Four years ago I moved to Omaha from Portland mostly sight unseen.
I decided the Blackstone district looked like the best place to land.
You see, I gave up my car when I moved to Portland and didn’t want to go back.
Blackstone seemed to be extremely walkable, had several bus lines near it, and wasn’t too far from where I would be working.
It wasn’t long before I got my reality check: that walkable street came with a narrow sidewalk and three lanes of traffic hightailing it at 45+ despite the 30mph (double check this number) speed limit.
Yes, technically I could walk along it and even get to work fairly easily, but not comfortably- especially compared to the streets I was used to walking in Portland.
I quickly found every time I crossed the street I needed to triple or even quadruple check no drivers were turning my way, even though I had the right of way. I pulled the flashing red light off my bike and added it to my backpack in hopes drivers would pay mor attention to me . Even then, I couldn’t begin to tell you the number of times a person driving a car nearly hit me while I was crossing the street. In a crosswalk. With the green light.
Monday Omaha city officials made some moves they say should force drivers to slow down in the main Blackstone strip.
Here’s the biggest part I can see:
Right now, there are two lanes for westbound traffic on Farnam between 36th and 40th.
One of those lanes, according to city officials, will soon be used solely for left turns and a place for pedestrians to land while they wait to get to the other side of Farnam.
The announcement came with a slew of other things: the remaining east and westbound lanes will be narrowed and parking “lanes” will be widened.
The measures the city announced for people not in cars were glossed over quite a bit more.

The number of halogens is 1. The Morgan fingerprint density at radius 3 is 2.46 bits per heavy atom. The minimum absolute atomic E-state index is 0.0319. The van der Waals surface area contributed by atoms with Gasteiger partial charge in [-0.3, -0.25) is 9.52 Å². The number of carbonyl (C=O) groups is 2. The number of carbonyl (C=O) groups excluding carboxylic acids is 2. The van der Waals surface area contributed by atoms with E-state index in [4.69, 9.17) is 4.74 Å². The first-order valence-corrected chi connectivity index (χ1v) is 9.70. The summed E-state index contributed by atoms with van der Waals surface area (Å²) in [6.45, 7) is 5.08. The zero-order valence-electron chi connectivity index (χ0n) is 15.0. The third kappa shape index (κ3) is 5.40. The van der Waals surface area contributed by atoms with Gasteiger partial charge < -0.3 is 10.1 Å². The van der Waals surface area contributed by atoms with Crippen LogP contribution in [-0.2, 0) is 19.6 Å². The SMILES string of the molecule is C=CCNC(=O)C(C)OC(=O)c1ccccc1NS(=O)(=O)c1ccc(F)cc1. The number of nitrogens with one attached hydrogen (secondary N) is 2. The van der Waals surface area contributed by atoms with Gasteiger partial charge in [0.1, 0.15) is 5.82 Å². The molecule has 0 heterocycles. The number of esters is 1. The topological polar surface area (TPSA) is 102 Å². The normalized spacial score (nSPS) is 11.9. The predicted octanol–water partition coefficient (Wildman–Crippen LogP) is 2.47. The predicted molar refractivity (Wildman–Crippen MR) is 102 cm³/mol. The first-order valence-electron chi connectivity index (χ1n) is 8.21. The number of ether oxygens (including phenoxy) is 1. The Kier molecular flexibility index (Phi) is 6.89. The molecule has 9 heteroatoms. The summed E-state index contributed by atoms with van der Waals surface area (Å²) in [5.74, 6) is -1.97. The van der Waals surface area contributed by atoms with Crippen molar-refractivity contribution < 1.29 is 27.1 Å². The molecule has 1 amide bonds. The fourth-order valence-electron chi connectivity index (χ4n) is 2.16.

Essentially there will be a few mock curb cutouts for those walking so there’s less of a stretch of active street to cross.
Officials also said some additional curb markings are coming to specific intersections (double check which ones these are), but they didn’t say exactly what people could expect or how they expect them to better serve the more vulnerable users of Blackstone.
Right now this is being considered a pilot project.
But I’ll say, while listening to the news conference live and listening again and again to make sure I heard correctly, it sounds more like a moveable temporary measure while the city waits for the tools necessary to make things permanent.
Yes, the city engineer refused to put a timeframe on the “pilot”, but that’s actually what gives me hope.
Most of these projects we’ve heard about have a specific timeframe for data collection and then a “we’ll see” attitude from there.
In this case, the “pilot” is slated to last until the materials and plans for the permanent materials arrive, that is if city officials are to be believed.
“Quote from Pfitzer on why they’re putting in temporary measures”
For now pedestrians and drivers will have to rely on paint plus bollards/posts to create a space that encourages drivers to slow down and gives more space to walkers.
According to Pfitzer, we should see these moves as soon as next month.
Hopefully, these additions to Blackstone will prove to the city there’s value in paying attention to everyone’s needs, not just drivers’.
And, hopefully, that spreads beyond Omaha’s entertainment districts.